The Canadian Dollar

The Canadian dollar has strengthened against the U.S. dollar by 5.6 percent in three months and by 4.6 percent in 30 days (Figure 4).

Alfonso Esparza, a macro commodities analyst, reported on July 17 that the loonie had a strong performance last week while the U.S. dollar retreated as U.S. data disappointed with slow inflation and falling retail sales. The Bank of Canada hiked rates for the first time in seven years, after switching the rhetoric in the past month. The market is still pricing in a second rate hike this year, but Canadian inflation and high levels of household debt could change the mind of the central bank.

On July 13, the IMF published their Executive Board Article IV consultation with Canada, which was summarized as follows: “The medium-term outlook is not upbeat because of structural impediments. Weak external competitiveness, low labor productivity growth, and population aging are expected to limit potential growth to about 1.8 percent, below the recent average of 2.6 percent. Risks to the outlook are significant. On the upside, stronger-than-expected growth in the U.S. could boost export and investment in the near term. On the downside, risks stem from several potential factors—including the risk of a sharp correction in the housing market, high uncertainty surrounding U.S. policies, or a further decline in oil prices—that can be mutually reinforcing. Policy choices will therefore be crucial in shaping the outlook and reducing risks.”

The Euro

The euro has strengthened against the dollar by 8.6 percent in three months, the most of any of the 16, and reached 1.545 U.S. dollars/euro on July 18 (Figure 5).

On the same day, Mark Chandler, an independent currency analyst, had this to say: “In the U.S., Yellen’s semi-annual testimony before Congress last week, disappointing U.S. inflation and consumption data, and now the collapse of the Senate’s effort to repeal and replace the Affordable Care Act, have influenced the plans of the European Central Bank. These developments are uniformly dollar negative. Last year’s euro high near $1.1615 is coming into view, and then the high from August 2015 near $1.1715 will be targeted. There continues to be interest in $1.20 strikes for 2-3 months.”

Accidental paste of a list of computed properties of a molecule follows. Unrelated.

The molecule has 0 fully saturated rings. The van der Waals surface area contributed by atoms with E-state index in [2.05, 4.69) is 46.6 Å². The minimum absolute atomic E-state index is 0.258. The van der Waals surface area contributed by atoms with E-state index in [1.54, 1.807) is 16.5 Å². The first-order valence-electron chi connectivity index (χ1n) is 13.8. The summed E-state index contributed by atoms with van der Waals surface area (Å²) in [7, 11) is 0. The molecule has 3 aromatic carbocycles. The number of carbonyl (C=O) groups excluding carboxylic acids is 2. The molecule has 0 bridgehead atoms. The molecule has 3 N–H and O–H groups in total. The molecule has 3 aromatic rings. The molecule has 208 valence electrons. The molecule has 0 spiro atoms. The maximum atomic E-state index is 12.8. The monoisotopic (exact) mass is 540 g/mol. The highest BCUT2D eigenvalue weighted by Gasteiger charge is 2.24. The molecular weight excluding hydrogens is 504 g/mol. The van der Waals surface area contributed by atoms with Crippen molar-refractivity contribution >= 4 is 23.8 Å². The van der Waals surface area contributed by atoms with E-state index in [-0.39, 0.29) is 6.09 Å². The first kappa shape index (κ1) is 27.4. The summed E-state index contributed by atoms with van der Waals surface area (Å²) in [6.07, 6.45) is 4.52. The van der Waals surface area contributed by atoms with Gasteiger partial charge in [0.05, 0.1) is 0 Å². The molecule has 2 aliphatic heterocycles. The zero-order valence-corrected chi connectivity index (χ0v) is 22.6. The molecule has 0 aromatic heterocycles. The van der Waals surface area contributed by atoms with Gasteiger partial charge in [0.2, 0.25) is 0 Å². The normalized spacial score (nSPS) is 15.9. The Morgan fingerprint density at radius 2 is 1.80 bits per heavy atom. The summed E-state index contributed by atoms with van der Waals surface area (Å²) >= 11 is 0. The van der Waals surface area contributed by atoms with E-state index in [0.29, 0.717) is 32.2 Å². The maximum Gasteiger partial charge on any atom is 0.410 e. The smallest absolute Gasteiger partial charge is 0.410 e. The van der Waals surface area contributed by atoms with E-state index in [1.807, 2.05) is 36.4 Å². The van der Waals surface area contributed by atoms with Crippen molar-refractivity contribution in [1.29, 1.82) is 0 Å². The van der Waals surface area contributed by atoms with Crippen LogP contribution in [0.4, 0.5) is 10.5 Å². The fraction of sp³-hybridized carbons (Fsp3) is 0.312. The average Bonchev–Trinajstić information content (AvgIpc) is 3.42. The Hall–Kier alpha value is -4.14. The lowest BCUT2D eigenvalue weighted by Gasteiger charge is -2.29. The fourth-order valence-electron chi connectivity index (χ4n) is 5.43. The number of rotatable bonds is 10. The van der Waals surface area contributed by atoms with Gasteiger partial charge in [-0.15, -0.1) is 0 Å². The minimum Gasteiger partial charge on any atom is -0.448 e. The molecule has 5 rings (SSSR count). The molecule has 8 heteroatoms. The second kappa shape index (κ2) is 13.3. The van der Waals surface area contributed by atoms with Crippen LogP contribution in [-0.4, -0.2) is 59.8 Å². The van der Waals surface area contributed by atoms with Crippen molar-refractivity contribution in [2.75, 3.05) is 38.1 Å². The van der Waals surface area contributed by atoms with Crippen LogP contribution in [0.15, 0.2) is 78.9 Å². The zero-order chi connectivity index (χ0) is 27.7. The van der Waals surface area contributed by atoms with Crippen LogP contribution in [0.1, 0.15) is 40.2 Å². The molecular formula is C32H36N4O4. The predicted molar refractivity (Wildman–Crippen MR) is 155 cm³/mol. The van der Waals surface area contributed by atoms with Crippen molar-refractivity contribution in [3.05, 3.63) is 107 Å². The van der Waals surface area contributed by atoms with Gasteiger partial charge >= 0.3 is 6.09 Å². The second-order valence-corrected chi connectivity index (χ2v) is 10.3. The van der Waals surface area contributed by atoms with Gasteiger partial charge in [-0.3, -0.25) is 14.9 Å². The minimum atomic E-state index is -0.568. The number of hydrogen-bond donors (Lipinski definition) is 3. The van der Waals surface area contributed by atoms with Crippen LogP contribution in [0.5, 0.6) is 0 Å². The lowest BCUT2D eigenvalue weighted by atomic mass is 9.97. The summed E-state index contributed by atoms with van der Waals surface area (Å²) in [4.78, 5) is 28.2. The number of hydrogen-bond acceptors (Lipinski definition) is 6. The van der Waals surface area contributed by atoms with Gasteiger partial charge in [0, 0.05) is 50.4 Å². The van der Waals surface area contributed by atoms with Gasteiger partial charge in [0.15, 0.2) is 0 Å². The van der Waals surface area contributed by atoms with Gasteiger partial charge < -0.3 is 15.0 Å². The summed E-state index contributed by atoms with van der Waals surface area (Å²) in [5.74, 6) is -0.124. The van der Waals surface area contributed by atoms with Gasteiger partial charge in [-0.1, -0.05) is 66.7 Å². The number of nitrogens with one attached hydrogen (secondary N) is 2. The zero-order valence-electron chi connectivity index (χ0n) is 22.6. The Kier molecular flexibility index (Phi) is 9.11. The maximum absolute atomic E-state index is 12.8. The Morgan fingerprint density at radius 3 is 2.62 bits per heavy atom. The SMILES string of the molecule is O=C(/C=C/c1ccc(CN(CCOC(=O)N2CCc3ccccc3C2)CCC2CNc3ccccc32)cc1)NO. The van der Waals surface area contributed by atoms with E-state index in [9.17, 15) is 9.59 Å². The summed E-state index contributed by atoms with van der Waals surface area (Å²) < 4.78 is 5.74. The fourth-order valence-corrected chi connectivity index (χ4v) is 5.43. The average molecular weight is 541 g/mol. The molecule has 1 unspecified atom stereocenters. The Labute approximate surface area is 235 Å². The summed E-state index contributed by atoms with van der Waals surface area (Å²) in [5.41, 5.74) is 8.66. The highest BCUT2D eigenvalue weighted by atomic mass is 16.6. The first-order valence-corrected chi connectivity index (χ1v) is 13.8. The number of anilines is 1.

The British Pound

In the last three months, the pound has appreciated by 4.0 percent and by 2.1 percent in the last month (Figure 6).

On July 18, it required 1.3054 U.S. dollars to buy one pound. On July 19, Mary Jane Fountain, an equites analyst, commented that despite George Soros’ comments about Brexit, there’s been very little negative reaction to the results from the last election. Despite a lot of media negativity, commercials (in this case banks) seem to be supporting a rise of the pound, which is already at extremely low (40 year) historical levels. Downside risk appears to be on the March low, which tested the January low, to a slightly higher, bullish level. A failure here warns of the possibility of testing the October 2016 low, Fountain said.

The Turkish Lira

We have found no external reports on the recent performance of the lira. Suffice it to say that this currency has appreciated by 4.6 percent against the dollar in three months and by 2.7 percent in seven days (Figure 7). The lira has appreciated by 9.6 percent since Jan. 11.

The Taiwanese Dollar

We also have no external commentary on this pair and have previously never reported on the Tai currency in this report. In the last three months, the Tai dollar has been the least changed of the 16 currencies under examination here with a decline of 0.04 percent, and an appreciation of 0.02 percent in one month (Figure 8).

Explanation of Data Sources: The broad index is published by the Federal Reserve on both a daily and monthly basis. It is a weighted average of the foreign exchange values of the U.S. dollar against the currencies of a large group of major U.S. trading partners. The index weights, which change over time, are derived from U.S. export shares and from U.S. and foreign import shares. The data are noon buying rates in New York for cable transfers payable in the listed currencies. At SMU, we use the historical exchange rates published in the Oanda Forex trading platform to track the currency value of the U.S. dollar against that of 16 steel trading nations. Oanda operates within the guidelines of six major regulatory authorities around the world and provides access to over 70 currency pairs. Approximately $4 trillion U.S. dollars are traded every day on foreign exchange markets.

Latest in Economy